When I saw her on the silver screen in "The Force Awakens," I felt a nostalgia not too many fans can feel. I MET PRINCESS LEIA. The aura of thankfulness I feel to have met such an icon and inspiration to me in insurmountable. I don’t think I have ever resurfaced to earth after being on cloud nine. It was a like Christmas Day for this “Star Wars” fanatic. I don’t care if she was under the weather. It’s Princess Leia. She could do what she wanted. And she taught me a little bit about how to do that, too.
On December 23, the news broke that Carrie had a medical emergency aboard a flight from London to Los Angeles. Five days later, on December 27, she passed away in an L.A. hospital. We collectively lost our breaths and our Princess at the same time.
The news of Carrie Fisher’s passing was — and still is — devastating to me. The universe lost its most favorite space princess, and I lost someone I have idolized since I was a little girl. Of course, her role as Princess Leia defined my childhood. She portrayed an independent, feisty, resilient Rebel Alliance leader and princess, and she was every bit of that in real life — and more. Not only did I idolize Leia but the real Carrie Fisher, for her acting talents, writings and advocacy for some of life’s most pressing issues, such as mental-health awareness. She was a beacon of hope to so many, and her loss affects of all us.
Thank you, Carrie, for being the universe's favorite princess, a role that you had a love/hate relationship with -- although it was mostly love. Thank you for your acting and writing talents, for your wit, charm, and resilience. Thank you for shining such a luminous light on the subject of mental illness and substance abuse and for fighting the stigmas that shape who we are, even when we don’t want them to do so. Thank you, Carrie, for showing little girls like me how to be just like you.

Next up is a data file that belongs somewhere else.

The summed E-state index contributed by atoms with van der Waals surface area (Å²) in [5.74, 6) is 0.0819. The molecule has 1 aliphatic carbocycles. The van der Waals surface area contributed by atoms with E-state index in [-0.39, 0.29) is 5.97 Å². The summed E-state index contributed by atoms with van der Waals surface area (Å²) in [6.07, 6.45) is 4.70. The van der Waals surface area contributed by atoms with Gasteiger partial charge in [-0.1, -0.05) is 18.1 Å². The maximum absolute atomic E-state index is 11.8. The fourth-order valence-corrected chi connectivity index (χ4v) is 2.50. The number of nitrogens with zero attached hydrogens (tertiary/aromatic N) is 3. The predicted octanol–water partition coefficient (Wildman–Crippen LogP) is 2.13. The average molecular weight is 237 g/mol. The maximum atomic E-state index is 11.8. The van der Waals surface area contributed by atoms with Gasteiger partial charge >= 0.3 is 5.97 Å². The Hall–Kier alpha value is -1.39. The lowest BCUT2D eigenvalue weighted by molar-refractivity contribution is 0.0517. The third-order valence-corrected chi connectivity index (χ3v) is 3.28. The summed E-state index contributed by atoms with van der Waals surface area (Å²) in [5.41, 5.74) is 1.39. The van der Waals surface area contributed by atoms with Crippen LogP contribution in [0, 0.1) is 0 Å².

I'll love you forever.
The Ultimate Princess Leia/Carrie Fisher Fangirl
Here are some of our favorite Carrie Fisher memorial images, collected from across the Internet. Please note: We do not own these images.
Copyright © MMXVI Hourglass Omnimedia, LLC
This post was originally published on Dec. 28, 2016, the day of Carrie Fisher's death.
Kaylin R. Staten is an award-winning public relations practitioner. She owns Hourglass Omnimedia, a consulting company based in Huntington, WV.